EYE – S8 – EYE

Immersive SUPER 8 Immersive (IS8I)
This introduction to celluloid filmmaking focuses on collaboration utilizing a contemporary arts lens for film creation engaging in a review of the creation process from beginning to end. This multi-part workshop will introduce you to super 8mm cameras and give you an opportunity to shoot a cartridge of Super 8mm film. We will then teach you how to hand process your film, showing you how to transfer your film via projector as well as get your film digital-edit-ready.

Introduction – Shooting – Developing – Screening – Transferring – Editing – Screening
Introductions include showcasing a few previous works created by instructors and discussing options for shooting in-camera. This module includes how to load Super 8mm cameras and properly set aperture with a light meter. We will explore how to use different functions of the cameras properly and shoot your own 3 minute film in B&W art film edited in-camera. This is then followed by hand processing the film in an environmentally friendly manner using our pop-up dark room. Before editing our films, we will review footage taken both in the previous class and shot and developed outside of the class independently. Anyone wishing to edit their films digitally will be sending their films to be transferred off-site and will receive files via we-transfer email. A physical editing workshop will take place for those that wish to edit the actual footage and make a super 8 screening reel. All finished films created through the IS8I process will be offered screening opportunities either digitally or through future film festival submission processes.


About the Instructors
Cole Forrest is an Ojibwe filmmaker based in Toronto, Ontario. Originally from Nipissing First Nation, Cole strives for compassion and acceptance within the arts. Cole trained and honed his craft at the “Big Medicine Studio” while working with the group Aanmitaagzi. Cole has written and directed various independent short films that have been screened at film festivals including ImagineNATIVE, Toronto Queer Film Festival, and the Vancouver International Film Festival. Cole is a recipient of the Ken and Ann Watts Memorial Scholarship and of the James Bartleman Indigenous Youth Creative Writing Award. He is the 2019 recipient of the ImagineNATIVE + LIFT Film Mentorship, and a 2020 Artist in Residence as a part of the Sundance Native Filmmakers Lab. He is a graduate of the Video Design and Production program at George Brown College. He is grateful to represent his community in all of his artistic pursuits.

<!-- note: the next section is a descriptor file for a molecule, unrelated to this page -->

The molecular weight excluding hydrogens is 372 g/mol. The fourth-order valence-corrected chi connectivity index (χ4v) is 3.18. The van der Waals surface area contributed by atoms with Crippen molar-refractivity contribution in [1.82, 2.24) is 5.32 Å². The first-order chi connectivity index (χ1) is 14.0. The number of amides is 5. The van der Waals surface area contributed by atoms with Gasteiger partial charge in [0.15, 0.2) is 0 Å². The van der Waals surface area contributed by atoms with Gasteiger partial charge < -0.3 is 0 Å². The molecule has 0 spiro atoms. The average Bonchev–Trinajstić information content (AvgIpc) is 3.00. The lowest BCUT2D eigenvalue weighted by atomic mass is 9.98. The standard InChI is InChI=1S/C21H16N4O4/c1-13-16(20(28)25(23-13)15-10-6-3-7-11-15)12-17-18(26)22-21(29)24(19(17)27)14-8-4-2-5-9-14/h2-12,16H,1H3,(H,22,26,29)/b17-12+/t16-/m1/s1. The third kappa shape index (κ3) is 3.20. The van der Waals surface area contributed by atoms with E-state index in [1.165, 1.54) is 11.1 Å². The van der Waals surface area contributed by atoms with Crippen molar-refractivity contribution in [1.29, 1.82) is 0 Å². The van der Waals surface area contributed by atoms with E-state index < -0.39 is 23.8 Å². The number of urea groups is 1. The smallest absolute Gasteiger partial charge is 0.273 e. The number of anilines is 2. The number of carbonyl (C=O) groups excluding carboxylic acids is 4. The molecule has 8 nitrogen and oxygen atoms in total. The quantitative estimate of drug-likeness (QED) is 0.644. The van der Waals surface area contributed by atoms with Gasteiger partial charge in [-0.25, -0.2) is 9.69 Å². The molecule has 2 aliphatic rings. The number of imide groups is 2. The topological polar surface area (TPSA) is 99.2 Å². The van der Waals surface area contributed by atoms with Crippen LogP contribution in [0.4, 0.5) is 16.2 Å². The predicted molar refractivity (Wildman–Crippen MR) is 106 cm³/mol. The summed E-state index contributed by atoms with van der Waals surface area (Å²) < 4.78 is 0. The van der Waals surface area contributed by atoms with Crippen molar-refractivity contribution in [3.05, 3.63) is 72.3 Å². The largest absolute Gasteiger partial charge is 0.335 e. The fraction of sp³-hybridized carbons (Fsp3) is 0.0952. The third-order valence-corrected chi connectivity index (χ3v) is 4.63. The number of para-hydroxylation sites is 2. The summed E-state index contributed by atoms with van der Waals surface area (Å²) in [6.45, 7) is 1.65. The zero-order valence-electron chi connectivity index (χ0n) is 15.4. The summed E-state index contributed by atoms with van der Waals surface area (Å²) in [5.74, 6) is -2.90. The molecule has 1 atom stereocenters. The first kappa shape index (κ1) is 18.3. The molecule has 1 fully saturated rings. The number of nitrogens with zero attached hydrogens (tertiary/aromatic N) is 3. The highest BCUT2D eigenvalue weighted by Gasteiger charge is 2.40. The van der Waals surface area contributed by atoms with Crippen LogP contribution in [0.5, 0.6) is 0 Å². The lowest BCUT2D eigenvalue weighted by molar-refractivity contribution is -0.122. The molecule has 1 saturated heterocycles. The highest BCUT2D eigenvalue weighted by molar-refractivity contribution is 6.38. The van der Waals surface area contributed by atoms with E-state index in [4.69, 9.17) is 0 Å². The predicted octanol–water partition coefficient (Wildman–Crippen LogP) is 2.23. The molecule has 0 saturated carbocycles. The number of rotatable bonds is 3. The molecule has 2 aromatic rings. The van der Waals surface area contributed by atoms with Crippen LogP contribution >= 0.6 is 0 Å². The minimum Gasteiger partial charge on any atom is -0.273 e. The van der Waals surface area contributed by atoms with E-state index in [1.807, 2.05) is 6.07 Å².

Clayton Windatt is a Métis non–binary multi-artist living and working between Sturgeon Falls and Toronto, Ontario. Clayton holds a BA in Fine Art from Nipissing University and received Graphic Design certification from Canadore College. With an extensive history working in Artist-Run Culture and Community Arts, and through their own activism, Clayton works towards healthier relationships for national and global Indigenous artists and communities. The former Executive Director of the Aboriginal Curatorial Collective, Clayton maintains contracts with several colleges and universities, arts magazines, arts councils, arts organizations, and other organizations as a critical writer, columnist and consultant in addition to pursuing their independent arts practice. Clayton is an active filmmaker and director with works featured in festivals such as ImagineNative and the Toronto International Film Festival and recent commissions by the National Film Board of Canada. Clayton works in/with community, design, communications, curation, performance, theatre, technology, and consulting, and is a very active writer, filmmaker and visual-media artist. Clayton was appointed to the National Gallery of Canada’s Board of Trustees in 2019 and is now the Executive Director of the Artist-Run Centres and Collectives Conference/La Conférence des collectifs et des centres d’artistes autogérés (ARCA).

 

Author: Clayton Windatt